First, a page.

The RCMP in Saskatchewan is hoping it will make you stop and think before drinking and driving this weekend.
Saturday Dec. 3, 2016 is National Impaired Driving Enforcement Day and the Mounties are taking a new approach in its message.
On social media beginning at 11 a.m. it will be sharing the stories of its members and their experiences with drunk drivers.
There will be 24 stories shared over a 24 hour period.
“This would provide a very interesting perspective from the RCMP point of view in telling our stories,” explained Sgt. Al Hofland, acting officer in charge of traffic services for Saskatchewan.
“We want to make sure that people know that impaired driving has a significant impact, I mean we have seen the devastation that it causes.”
One of the stories is of an officer pulling over a driver who was a repeat offender.
“I was patrolling the highway and a van went by at 85 kilometres per hour in a 60 km/hr zone…the van came to a stop and the driver exited the vehicle and staggered into the road…At this point, the driver stated “okay, I admit it, I was impaired”….the driver was charged with impaired driving…they had been convicted eight previous times for impaired driving and was also a disqualified driver at the time of the offence.”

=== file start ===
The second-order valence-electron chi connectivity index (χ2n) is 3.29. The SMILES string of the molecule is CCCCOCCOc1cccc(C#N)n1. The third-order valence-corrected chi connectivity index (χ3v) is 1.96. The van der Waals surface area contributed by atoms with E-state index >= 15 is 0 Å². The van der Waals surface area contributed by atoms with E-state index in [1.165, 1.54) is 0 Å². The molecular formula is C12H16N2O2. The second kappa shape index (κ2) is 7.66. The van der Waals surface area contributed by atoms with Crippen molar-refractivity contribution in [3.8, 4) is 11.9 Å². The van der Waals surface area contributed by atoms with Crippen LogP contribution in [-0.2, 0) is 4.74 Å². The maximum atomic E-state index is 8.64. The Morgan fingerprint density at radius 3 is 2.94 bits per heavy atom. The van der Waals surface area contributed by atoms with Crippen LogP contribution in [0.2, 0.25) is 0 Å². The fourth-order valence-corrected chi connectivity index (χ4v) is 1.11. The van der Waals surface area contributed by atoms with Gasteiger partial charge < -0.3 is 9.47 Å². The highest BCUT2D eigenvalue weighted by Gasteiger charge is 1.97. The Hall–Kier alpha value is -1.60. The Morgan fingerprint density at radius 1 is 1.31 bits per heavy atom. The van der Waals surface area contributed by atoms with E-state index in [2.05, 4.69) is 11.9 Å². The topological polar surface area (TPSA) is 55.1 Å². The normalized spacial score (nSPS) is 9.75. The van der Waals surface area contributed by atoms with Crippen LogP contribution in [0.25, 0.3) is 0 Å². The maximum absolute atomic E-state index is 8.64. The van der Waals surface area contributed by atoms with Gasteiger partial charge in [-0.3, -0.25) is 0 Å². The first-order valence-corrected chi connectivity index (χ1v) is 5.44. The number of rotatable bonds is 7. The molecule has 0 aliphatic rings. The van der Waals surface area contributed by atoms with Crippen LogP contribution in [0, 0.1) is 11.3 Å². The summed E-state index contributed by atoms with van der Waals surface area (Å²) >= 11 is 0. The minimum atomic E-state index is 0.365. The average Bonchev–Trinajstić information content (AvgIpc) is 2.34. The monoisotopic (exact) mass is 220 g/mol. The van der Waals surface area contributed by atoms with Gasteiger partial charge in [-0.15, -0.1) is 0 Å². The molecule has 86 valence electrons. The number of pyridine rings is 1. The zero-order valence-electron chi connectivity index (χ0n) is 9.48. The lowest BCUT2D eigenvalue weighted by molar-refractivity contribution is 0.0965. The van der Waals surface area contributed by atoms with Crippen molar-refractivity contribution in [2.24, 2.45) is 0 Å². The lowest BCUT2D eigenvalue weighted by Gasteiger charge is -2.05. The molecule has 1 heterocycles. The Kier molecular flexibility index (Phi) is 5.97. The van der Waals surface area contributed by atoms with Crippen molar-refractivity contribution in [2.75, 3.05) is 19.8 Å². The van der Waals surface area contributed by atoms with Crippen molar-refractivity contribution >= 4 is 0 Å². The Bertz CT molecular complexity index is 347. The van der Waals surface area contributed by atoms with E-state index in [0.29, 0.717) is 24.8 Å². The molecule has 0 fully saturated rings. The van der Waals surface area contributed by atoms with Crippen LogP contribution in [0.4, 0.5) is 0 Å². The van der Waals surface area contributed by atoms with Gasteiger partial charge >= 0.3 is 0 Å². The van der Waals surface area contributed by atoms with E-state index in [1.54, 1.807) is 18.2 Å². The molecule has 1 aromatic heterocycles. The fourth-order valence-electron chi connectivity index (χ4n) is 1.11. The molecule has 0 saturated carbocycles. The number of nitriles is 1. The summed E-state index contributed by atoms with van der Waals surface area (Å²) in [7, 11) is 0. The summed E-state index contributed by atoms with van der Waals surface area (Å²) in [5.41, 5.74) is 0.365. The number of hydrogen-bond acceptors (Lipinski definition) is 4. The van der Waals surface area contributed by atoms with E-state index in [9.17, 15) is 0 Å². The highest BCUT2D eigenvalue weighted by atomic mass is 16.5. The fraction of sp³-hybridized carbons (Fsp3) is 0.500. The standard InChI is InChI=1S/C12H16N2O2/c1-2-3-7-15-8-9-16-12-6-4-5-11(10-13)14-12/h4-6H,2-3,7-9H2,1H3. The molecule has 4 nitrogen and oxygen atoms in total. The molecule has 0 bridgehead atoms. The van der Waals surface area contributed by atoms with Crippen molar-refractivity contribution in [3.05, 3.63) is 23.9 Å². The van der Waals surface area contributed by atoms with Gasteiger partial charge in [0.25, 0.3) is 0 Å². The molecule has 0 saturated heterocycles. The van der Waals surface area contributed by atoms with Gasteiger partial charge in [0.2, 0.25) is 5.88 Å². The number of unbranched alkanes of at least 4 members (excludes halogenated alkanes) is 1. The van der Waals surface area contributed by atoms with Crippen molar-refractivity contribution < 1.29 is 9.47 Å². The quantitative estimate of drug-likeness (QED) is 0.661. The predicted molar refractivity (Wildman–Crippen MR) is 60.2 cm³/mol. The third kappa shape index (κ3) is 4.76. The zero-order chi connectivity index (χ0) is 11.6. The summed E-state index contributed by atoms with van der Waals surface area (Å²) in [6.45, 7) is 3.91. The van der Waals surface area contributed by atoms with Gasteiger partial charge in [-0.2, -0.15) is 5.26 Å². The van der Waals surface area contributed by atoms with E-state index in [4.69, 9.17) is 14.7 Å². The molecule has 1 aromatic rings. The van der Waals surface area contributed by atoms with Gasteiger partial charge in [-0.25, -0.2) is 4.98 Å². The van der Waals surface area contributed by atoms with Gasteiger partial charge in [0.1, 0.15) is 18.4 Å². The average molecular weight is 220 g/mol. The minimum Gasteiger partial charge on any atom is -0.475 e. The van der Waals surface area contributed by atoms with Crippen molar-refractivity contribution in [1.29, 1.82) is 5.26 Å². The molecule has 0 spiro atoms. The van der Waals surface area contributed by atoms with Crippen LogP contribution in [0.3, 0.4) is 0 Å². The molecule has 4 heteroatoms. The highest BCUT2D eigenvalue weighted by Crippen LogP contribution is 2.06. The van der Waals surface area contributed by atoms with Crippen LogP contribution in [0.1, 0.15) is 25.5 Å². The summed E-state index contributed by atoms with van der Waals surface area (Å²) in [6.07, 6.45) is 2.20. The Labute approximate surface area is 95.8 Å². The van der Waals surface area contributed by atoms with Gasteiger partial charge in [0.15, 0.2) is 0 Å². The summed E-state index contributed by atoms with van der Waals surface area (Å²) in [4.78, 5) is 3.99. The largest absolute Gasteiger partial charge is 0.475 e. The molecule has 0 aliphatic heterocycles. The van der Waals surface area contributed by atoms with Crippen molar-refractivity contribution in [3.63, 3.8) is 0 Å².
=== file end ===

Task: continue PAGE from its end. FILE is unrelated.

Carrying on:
In Dec. 2015, the RCMP in Saskatchewan charged 210 people with impaired driving offences, almost seven a day.
In the same month, each day between the hours of 3 p.m. to 3 a.m., the RCMP averaged one driving complaint call per hour — usually it was a complaint of a suspected drunk driver.
Again in Dec. 2015, there were eight fatal crashes, half of which were related to alcohol, the RCMP calls that “unacceptable”.
Hofland wants people to understand what their members go through when they arrive on the scene of a drunk driving related collision and the impact it has on so many people.
“It does hit you, it hits you emotionally and everything else that has to go with it, dealing with the scene, dealing with the families and the personal reflection after that.”